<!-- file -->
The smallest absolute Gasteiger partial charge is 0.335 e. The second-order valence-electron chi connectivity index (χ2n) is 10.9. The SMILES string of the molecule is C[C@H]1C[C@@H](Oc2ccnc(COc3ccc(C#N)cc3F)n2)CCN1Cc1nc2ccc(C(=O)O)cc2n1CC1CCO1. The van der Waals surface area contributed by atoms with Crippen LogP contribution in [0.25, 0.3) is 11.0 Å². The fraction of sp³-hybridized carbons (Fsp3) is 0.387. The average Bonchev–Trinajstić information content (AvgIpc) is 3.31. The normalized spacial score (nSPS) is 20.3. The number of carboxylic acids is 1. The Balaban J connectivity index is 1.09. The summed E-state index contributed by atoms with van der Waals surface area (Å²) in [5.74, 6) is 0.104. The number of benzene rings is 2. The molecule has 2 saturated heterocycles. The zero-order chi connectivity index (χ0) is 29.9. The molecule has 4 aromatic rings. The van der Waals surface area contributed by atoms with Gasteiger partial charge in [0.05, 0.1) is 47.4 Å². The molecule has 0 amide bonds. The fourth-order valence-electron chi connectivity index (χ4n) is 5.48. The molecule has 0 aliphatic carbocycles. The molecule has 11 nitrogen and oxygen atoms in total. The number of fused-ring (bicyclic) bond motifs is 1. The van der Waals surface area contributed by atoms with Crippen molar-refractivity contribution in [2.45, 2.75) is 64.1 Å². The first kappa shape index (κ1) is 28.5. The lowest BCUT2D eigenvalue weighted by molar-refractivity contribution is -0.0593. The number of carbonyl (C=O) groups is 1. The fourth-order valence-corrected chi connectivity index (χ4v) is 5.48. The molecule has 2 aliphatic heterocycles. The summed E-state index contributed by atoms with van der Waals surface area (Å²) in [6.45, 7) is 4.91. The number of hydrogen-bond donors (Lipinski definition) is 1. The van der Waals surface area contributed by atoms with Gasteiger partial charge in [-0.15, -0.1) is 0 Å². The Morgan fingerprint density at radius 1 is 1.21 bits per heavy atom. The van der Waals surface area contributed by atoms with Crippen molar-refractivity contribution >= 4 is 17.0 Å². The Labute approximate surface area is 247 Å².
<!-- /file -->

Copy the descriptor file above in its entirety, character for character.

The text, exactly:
The smallest absolute Gasteiger partial charge is 0.335 e. The second-order valence-electron chi connectivity index (χ2n) is 10.9. The SMILES string of the molecule is C[C@H]1C[C@@H](Oc2ccnc(COc3ccc(C#N)cc3F)n2)CCN1Cc1nc2ccc(C(=O)O)cc2n1CC1CCO1. The van der Waals surface area contributed by atoms with Crippen LogP contribution in [0.25, 0.3) is 11.0 Å². The fraction of sp³-hybridized carbons (Fsp3) is 0.387. The average Bonchev–Trinajstić information content (AvgIpc) is 3.31. The normalized spacial score (nSPS) is 20.3. The number of carboxylic acids is 1. The Balaban J connectivity index is 1.09. The summed E-state index contributed by atoms with van der Waals surface area (Å²) in [5.74, 6) is 0.104. The number of benzene rings is 2. The molecule has 2 saturated heterocycles. The zero-order chi connectivity index (χ0) is 29.9. The molecule has 4 aromatic rings. The van der Waals surface area contributed by atoms with Gasteiger partial charge in [0.05, 0.1) is 47.4 Å². The molecule has 0 amide bonds. The fourth-order valence-electron chi connectivity index (χ4n) is 5.48. The molecule has 0 aliphatic carbocycles. The molecule has 11 nitrogen and oxygen atoms in total. The number of fused-ring (bicyclic) bond motifs is 1. The van der Waals surface area contributed by atoms with Crippen molar-refractivity contribution in [2.45, 2.75) is 64.1 Å². The first kappa shape index (κ1) is 28.5. The lowest BCUT2D eigenvalue weighted by molar-refractivity contribution is -0.0593. The number of carbonyl (C=O) groups is 1. The fourth-order valence-corrected chi connectivity index (χ4v) is 5.48. The molecule has 2 aliphatic heterocycles. The summed E-state index contributed by atoms with van der Waals surface area (Å²) in [6.45, 7) is 4.91. The number of hydrogen-bond donors (Lipinski definition) is 1. The van der Waals surface area contributed by atoms with Gasteiger partial charge in [-0.15, -0.1) is 0 Å². The Morgan fingerprint density at radius 1 is 1.21 bits per heavy atom. The van der Waals surface area contributed by atoms with Crippen molar-refractivity contribution >= 4 is 17.0 Å². The Labute approximate surface area is 247 Å².